Friday, April 28, 2006

Who are you?

Somehow today my husband had 3 of his old college friends in the same city, in the same house (ours), at the same time. Between friends moving around from place to place and our new addition, which has pretty much left us completely out of contact with our “before Sam” friends, it has been a long time for Hubby and all these guys to get together and go to the park to throw the frisbee around. As these 4 men, and I went to college with these GUYS too so it is hard to refer to them as men, ascended our steps with their greasy paper bags of hamburgers and fries, I took a good look.

One, an aspiring actor and artist, almost as greasy as the bag he was holding. He attributed this oily hair look to being on the road for so long with his touring improv group. Next was the career waiter on his way to his next shift. He’s always rethinking his life plan, his situation, his choices, his girlfriends. And up the stairs comes the graduate student, working on his degree in Public Policy. Our college was calling to this very person when it sent us posters that said, “Think one person can change the world? So do we.” And most importantly, my Hubby, about to graduate from law school in just 2 short weeks, amazing, considerate, funny, clever, thoughtful, the whole she-bang. But I digress.

As I looked around at these men/guys/friends I thought about Sam as an adult. Have you ever thought about what your baby will be like beyond pre-school? High school? Beyond the living with you age? It is rare that I envision Sam beyond the I-can-lift-him age. But it is true. One day my little baby is going to be a big boy, a GUY, A MAN! He’s going to work odd jobs and move from place to place. He’ll eat greasy hamburgers at his old friends’ houses. He’ll rethink his choices about his life, his girlfriends (dear God!). I cannot even wrap my head around this. Who is he? Who is he going to be?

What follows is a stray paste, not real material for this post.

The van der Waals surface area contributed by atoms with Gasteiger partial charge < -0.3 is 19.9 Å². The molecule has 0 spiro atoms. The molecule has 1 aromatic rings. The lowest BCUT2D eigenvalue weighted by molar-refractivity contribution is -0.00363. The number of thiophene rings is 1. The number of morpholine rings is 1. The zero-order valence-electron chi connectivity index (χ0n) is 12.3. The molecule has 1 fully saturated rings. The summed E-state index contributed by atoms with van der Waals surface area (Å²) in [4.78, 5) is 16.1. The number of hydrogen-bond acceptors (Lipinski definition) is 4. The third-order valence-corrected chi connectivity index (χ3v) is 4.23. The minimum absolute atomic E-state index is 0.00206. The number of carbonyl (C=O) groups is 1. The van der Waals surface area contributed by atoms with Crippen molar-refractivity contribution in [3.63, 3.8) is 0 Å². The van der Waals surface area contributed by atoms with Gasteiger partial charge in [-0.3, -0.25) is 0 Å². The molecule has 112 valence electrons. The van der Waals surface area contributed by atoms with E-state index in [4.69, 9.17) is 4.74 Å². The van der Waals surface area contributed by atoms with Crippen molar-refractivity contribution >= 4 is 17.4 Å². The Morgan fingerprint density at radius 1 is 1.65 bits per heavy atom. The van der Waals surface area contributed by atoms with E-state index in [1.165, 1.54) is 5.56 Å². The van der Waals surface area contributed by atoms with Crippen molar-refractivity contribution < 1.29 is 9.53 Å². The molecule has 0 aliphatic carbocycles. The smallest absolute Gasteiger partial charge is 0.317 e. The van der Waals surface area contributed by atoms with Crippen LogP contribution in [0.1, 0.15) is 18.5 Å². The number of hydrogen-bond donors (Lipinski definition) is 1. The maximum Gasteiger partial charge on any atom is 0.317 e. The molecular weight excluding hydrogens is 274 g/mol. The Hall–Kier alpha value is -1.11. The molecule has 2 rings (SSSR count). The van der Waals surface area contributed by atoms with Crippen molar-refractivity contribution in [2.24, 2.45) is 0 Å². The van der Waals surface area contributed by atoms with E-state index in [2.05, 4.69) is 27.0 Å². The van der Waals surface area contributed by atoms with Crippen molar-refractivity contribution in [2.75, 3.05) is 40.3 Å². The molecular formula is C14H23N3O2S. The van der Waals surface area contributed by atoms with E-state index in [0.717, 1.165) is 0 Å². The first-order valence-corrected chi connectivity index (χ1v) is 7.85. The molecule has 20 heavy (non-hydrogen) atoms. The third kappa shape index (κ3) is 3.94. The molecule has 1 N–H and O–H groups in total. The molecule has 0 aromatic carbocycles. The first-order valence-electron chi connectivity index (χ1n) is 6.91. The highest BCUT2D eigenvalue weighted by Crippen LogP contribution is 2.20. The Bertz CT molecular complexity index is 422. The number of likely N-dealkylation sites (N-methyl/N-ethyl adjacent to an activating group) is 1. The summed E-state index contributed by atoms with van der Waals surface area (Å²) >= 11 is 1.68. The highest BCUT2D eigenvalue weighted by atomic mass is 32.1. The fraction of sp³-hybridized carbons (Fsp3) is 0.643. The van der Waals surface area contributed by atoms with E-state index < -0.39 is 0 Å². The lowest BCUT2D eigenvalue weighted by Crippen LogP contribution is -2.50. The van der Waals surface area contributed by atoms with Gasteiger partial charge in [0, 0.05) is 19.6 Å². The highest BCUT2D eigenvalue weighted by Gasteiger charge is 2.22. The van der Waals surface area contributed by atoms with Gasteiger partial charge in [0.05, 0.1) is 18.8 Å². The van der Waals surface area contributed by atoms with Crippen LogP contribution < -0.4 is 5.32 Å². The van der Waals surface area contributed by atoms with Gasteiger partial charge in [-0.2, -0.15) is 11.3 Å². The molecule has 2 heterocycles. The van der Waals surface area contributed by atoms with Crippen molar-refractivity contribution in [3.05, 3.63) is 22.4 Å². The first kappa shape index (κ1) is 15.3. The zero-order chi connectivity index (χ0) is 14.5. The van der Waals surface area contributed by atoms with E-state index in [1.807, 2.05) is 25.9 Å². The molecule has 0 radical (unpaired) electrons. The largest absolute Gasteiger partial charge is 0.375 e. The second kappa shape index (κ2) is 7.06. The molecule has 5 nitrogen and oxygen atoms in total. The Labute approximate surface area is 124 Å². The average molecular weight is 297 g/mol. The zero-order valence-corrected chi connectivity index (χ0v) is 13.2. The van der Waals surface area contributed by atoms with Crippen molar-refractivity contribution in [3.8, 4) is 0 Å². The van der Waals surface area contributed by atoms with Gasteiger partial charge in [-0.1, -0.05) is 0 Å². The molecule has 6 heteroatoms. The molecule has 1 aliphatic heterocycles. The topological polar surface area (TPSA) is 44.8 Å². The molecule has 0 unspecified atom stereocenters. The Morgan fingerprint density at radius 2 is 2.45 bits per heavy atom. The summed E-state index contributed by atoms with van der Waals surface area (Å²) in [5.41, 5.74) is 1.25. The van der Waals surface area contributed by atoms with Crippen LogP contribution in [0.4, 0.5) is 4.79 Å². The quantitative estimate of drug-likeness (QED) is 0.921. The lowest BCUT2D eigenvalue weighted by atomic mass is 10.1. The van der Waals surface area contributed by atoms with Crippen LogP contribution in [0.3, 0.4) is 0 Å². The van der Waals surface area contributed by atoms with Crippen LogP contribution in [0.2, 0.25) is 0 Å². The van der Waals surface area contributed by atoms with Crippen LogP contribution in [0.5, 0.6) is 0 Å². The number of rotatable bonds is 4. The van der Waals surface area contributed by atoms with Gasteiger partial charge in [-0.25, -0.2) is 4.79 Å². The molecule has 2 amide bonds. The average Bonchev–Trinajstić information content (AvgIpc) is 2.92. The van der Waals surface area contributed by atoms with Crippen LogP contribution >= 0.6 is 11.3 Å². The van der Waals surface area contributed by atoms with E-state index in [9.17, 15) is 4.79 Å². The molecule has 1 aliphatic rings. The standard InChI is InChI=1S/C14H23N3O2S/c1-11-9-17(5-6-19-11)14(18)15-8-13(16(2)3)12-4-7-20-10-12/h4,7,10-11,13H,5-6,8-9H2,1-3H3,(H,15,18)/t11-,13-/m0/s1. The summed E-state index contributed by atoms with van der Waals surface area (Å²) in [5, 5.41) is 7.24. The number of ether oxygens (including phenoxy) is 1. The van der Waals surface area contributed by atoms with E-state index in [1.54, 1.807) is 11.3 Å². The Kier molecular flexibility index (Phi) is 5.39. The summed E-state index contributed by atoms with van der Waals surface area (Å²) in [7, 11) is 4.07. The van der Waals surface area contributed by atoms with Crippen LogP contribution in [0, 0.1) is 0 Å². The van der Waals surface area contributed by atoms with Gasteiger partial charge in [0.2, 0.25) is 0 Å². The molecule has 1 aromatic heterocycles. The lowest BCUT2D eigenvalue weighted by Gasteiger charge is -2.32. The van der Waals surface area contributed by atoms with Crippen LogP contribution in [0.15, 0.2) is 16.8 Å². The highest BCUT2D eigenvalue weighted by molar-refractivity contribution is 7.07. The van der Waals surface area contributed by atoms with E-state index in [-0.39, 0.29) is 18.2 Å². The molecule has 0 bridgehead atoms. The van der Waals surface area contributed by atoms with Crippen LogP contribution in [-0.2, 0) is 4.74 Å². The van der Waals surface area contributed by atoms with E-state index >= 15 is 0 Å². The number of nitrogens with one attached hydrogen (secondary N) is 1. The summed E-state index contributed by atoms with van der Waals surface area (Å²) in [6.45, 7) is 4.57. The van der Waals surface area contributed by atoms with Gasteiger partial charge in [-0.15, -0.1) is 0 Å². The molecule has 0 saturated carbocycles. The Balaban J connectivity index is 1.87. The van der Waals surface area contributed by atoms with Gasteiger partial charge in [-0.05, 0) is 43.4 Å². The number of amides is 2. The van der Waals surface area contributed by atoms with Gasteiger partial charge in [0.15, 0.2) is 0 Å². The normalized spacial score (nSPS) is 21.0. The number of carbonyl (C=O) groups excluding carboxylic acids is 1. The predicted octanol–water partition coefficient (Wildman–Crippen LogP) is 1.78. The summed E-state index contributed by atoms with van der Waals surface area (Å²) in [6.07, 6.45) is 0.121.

I know he loves his daddy and me, and trucks, cars, office chairs, anything with wheels. And the cats, LOVES the cats. He is ticklish in his armpits and cracks up when his dad makes faces at him when they get really close to each other. He only wants pureed foods or crunchy finger foods. If he gets a mushy finger food he gags – more to follow on this topic as I try to figure how I will get him to eat his first Birthday cake in a few weeks. When he crawls on the wood part of the floor he uses one knee and the other foot, gimping around hunchback style. When he crawls on the rug he is normal. He hates: having his diaper changed, being cleaned up after meals, waking up alone in his bed, when he can’t figure out how to get his wheeled object back on its wheels after throwing it around a few times, the weird flying circus tent that comes out of the sky in Teletubbies (the one with the tap dancing bear in it. Sam cries every time that thing begins its descent), and strangers. He is impatient when it comes to problem solving. Now that he has learned how to put objects in containers he does so at lightning speed, except for when the book doesn’t fit in the bucket. I think he is shy. He is increasingly affectionate, especially with me. His laugh is beautiful, as is his smile, which has changed a bit over the past few weeks. He smiles with a bit of an underbite now, jutting out his chin. It’s the same face he makes when he is whining but for that he wrinkles his eyes and his eyebrows make upside down V’s like you see on evil characters in cartoons. But all of this is nothing. It is nothing yet it is everything. It is everything to me right now. These details fill my days (and nights) and hold my total attention. They are everything I have to go on but they tell me very little.